- Bring toilet paper and antiseptic hand gel, as you’ll be using the “Inca toilet,” also known as the bushes, quite a bit. When there is a real toilet, it will be of the squat variety.
- Once you’re done hiking, you’re going to want sandals to rest your feet in.
- At night you’re going to need a flashlight. Better yet, a headlamp allows you to successfully complete the hike at dawn on the final day.
- Your tour company will supply boiled water for you to drink, but make sure to bring a water bottle to put it in.
- While I tried to be tough and not bring the recommended walking sticks, I will admit I wish I had them. Luckily, one girl shared hers with me and the hike was much more enjoyable.
- If you’ll be going swimming in the hot pools in the town of Aguas Calientes bring a swimsuit. Towels can be rented there.
- While you’ll be fed a lot as long as you go with a reputable company, I would still recommend bringing extra snacks. With all the hiking you’ll be doing, constant hunger is inevitable.
I would recommend not renting gear through your tour company, as rental shops like Speedy Gonzalez at 393 Procuradores in Cuzco are cheaper.
What To Expect On The Trail
Machu Picchu isn’t the only Inca site you’ll see when doing the Inca Trail. You’ll pass sites like Q’entimarka (shown above), Sayaqmarka, Phuyupatamarca and Winaywayna, some of which are surprisingly developed and each of which had specific purposes for the Incas. Expect tough yet scenic sections of trekking as well as alternating climates mixed with stops at ruins and historical discussions. For example, along the way our group learned how the Incas survived longer than other cultures. This was mainly due to their ability to predict natural disasters by finding strange seashells not common in Peru. Additionally, we talked about how at first the Incas believed the Spaniards were the gods they had been waiting for and were friendly toward them until they started killing off their people. We also discussed the Incas informal language system, which incorporated colored strings, knots and sounds made by shells.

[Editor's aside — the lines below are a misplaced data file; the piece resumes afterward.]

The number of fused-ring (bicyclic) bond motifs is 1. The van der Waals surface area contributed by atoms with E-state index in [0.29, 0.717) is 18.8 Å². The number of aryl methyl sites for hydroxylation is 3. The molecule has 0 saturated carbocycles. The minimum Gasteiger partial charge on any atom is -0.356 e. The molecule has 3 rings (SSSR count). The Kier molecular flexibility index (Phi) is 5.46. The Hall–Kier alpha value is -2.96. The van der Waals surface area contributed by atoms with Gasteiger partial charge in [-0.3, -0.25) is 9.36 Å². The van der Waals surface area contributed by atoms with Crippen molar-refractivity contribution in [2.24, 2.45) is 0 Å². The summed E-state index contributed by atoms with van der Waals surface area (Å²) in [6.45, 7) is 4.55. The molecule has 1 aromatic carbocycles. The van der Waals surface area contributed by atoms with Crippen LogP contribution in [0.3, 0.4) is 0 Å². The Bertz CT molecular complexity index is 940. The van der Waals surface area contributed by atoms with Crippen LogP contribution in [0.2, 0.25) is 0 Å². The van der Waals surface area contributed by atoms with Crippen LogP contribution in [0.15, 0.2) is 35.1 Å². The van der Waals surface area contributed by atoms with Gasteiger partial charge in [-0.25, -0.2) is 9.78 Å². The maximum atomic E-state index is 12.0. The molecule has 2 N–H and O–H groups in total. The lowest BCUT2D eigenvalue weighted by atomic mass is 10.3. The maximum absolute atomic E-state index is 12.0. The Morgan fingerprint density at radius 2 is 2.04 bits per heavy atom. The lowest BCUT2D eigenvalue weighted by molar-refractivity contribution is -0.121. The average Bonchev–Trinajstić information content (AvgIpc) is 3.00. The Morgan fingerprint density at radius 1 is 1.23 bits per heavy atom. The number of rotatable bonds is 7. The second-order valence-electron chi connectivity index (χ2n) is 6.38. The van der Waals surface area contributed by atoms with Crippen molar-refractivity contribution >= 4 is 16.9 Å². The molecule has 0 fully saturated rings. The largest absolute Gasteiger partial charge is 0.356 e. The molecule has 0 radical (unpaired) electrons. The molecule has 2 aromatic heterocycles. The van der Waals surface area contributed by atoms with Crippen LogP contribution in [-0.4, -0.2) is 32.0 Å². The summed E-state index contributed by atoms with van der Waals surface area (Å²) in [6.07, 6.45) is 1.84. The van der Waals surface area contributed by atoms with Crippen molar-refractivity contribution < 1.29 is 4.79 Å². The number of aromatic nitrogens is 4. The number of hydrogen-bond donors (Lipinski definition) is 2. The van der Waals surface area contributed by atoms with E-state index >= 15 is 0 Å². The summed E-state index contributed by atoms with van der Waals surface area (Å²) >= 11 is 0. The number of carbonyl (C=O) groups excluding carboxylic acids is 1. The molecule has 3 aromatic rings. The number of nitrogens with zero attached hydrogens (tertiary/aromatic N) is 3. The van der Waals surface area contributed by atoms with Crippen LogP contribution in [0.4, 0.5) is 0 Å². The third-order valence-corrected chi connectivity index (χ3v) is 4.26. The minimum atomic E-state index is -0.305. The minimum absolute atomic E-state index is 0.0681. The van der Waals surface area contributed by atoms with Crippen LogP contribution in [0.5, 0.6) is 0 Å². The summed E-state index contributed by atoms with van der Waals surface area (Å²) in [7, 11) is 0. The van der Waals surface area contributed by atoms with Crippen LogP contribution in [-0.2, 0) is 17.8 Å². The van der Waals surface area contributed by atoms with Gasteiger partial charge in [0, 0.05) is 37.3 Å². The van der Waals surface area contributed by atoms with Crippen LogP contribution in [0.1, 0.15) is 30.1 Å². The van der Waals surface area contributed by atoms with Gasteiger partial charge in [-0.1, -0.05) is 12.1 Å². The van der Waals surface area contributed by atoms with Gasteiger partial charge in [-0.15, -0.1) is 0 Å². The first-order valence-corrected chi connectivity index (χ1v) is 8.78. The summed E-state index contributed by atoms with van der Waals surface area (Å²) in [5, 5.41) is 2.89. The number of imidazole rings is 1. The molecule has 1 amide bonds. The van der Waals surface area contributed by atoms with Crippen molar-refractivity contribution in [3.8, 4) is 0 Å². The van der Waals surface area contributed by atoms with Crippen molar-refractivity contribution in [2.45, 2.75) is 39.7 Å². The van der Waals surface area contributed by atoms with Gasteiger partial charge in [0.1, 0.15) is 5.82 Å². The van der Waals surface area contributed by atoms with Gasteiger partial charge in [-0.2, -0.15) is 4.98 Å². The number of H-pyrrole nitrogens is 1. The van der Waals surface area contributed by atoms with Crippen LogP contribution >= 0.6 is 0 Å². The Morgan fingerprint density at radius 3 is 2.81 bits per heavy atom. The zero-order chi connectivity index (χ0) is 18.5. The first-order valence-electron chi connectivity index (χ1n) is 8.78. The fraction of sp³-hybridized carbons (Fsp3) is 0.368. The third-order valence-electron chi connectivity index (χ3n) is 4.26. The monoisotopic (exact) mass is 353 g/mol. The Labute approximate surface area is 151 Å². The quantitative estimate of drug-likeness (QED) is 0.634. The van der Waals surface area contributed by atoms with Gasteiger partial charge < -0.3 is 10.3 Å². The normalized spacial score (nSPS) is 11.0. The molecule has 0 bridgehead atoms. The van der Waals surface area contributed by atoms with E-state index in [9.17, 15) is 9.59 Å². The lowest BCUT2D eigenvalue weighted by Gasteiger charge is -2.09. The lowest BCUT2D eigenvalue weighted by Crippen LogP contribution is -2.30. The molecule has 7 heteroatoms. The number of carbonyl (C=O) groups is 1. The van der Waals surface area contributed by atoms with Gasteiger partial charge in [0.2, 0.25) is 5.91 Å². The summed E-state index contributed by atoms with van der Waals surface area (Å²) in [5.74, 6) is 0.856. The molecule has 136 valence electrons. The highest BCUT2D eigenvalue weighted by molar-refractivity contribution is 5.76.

Inca Trail Alternatives
If you didn’t book the Inca Trail early enough to reserve a spot but still want to hike to Machu Pichu, some worthwhile alternatives are the Salkantay Trek, Lares Trek and Ancascocha Trek. These hikes will take you past Inca ruins and beautiful scenery, while also allowing you the sense of accomplishment when you reach Machu Picchu on the final day. Wait until you arrive in Cuzco to book these alternative treks, as you can save more than 50%.
[Images via Jessie on a Journey]